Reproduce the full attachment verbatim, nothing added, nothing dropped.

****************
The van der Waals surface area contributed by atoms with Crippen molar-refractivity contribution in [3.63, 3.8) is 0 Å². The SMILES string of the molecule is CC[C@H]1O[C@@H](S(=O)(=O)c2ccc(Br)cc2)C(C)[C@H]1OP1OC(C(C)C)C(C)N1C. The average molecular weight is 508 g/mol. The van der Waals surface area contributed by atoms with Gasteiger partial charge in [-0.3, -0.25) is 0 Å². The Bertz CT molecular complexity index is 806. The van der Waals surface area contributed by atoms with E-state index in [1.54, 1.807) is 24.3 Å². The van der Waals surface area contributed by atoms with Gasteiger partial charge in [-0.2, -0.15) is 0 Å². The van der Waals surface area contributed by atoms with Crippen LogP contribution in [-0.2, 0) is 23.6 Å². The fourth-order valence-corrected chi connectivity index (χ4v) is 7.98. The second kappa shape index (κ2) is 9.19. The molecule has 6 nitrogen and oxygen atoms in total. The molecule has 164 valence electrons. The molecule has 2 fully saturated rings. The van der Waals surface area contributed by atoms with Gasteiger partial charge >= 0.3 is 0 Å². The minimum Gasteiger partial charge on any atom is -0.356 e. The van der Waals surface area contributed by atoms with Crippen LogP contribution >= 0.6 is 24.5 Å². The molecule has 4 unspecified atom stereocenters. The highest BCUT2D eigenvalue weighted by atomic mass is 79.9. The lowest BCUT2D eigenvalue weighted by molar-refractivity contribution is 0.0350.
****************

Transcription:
The van der Waals surface area contributed by atoms with Crippen molar-refractivity contribution in [3.63, 3.8) is 0 Å². The SMILES string of the molecule is CC[C@H]1O[C@@H](S(=O)(=O)c2ccc(Br)cc2)C(C)[C@H]1OP1OC(C(C)C)C(C)N1C. The average molecular weight is 508 g/mol. The van der Waals surface area contributed by atoms with Gasteiger partial charge in [-0.3, -0.25) is 0 Å². The Bertz CT molecular complexity index is 806. The van der Waals surface area contributed by atoms with E-state index in [1.54, 1.807) is 24.3 Å². The van der Waals surface area contributed by atoms with Gasteiger partial charge in [-0.2, -0.15) is 0 Å². The van der Waals surface area contributed by atoms with Crippen LogP contribution in [-0.2, 0) is 23.6 Å². The fourth-order valence-corrected chi connectivity index (χ4v) is 7.98. The second kappa shape index (κ2) is 9.19. The molecule has 6 nitrogen and oxygen atoms in total. The molecule has 164 valence electrons. The molecule has 2 fully saturated rings. The van der Waals surface area contributed by atoms with Gasteiger partial charge >= 0.3 is 0 Å². The minimum Gasteiger partial charge on any atom is -0.356 e. The van der Waals surface area contributed by atoms with Crippen LogP contribution >= 0.6 is 24.5 Å². The molecule has 4 unspecified atom stereocenters. The highest BCUT2D eigenvalue weighted by atomic mass is 79.9. The lowest BCUT2D eigenvalue weighted by molar-refractivity contribution is 0.0350.